When I was at UCLA and living in a tiny dorm room at Rieber Hall with a roommate, dining revolved around the student meal plan and our illicit popcorn maker. I know we had a mini fridge but I can't remember what we put in it. Probably beer, of course, but I think there was butter for the popcorn and perhaps some fruit. It never occurred to me to try to cook in my room; that's what the meal plan was for. And it showed; I gained that inevitable freshman 15.
I don't have kids, but I have nieces and nephews, three of whom are in college and two who are rapidly approaching it. And Nisa Burns' Kitchenability 101: The College Student's Guide to Easy, Healthy, and Delicious Food ($17.95, Kitchenability Press) would be a worthy gift for any of them.
Burns calls herself the "Chef of a New Generation" and she's not much older than the kids she's writing for. A graduate of the Art Institute of Virginia Beach, she's been cooking since she was five years old--something I can relate to--so she brings a joy and commitment to kitchen independence that translates into easy, mostly healthy, and winning dishes.
The first thing to appreciate in the book--as opposed to a more traditional cookbook--is that the recipes are designed to appeal to and be appropriate for a college audience who may have nothing more than the dorm room mini fridge or a limited kitchen space--and budget. So some recipes are not much more than elevated PB&J sandwiches or yogurt mixed with fruit.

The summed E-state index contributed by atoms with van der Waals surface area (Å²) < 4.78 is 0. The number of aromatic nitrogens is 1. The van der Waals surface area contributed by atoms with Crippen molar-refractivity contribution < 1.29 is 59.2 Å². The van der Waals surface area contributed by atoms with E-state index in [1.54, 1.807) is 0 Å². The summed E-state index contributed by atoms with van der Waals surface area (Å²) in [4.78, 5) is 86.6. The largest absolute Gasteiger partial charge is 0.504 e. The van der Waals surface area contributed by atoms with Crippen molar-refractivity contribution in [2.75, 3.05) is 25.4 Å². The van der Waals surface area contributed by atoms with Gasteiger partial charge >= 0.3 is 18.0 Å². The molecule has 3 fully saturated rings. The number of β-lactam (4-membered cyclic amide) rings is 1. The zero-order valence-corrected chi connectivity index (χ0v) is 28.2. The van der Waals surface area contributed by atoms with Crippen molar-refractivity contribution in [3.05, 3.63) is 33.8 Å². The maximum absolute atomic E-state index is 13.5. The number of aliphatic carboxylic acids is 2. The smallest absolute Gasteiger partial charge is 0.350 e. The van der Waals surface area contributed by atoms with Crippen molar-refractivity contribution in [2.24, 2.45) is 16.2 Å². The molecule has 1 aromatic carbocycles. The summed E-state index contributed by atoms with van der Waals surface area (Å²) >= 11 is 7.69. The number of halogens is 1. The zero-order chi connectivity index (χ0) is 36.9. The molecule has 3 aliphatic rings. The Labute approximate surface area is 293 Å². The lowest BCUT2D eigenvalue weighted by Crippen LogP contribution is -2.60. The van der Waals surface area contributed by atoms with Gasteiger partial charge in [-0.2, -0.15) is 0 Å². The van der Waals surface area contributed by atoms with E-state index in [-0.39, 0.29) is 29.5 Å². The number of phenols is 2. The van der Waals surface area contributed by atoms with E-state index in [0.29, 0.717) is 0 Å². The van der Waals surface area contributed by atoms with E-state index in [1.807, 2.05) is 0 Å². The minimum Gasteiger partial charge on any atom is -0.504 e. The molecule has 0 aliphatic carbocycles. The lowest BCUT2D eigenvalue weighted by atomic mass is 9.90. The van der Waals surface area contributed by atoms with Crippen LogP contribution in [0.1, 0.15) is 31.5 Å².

However, Burns does ease her readers into homemade dishes that are the first step to a more sophisticated kitchen experience that includes exposure to ingredients some college kids may not have had or refused at Mom's table. Her Lemon Cilantro Chicken is all of six ingredients: olive oil, garlic, lemons, cilantro, salt, pepper, and chicken breasts. But Burns subtly teaches her readers how to marinate proteins and poach the chicken in the marinade to cook it and create a sauce. Not bad.
There's Asparagus with Balsamic Vinegar, Gnocchi with Pesto, Feta-Spiked Turkey Burgers, and even homemade Chicken Soup for the Tummy. Plus, there are a slew of breakfast dishes, party dishes, snacks, desserts, and drinks. Yes, some come from mixes or packages (think semi-homemade), but you have to start somewhere.
Additionally, Burns coaches her readers on kitchen basics--everything from what equipment, spices, and utensils to have on hand to how to dice an onion. In fact, QR codes scattered through the book lead to short videos accessible via cell phone or tablet to show how to shop a supermarket aisle or chop that onion.
Kitchenability is well conceived and mostly well delivered. I have a few quibbles with some of the cooking directions in the recipes, which could be clearer--especially for kitchen novices. But the recipes are appealing and lean toward the healthy and budget friendly. It's a good start toward independence.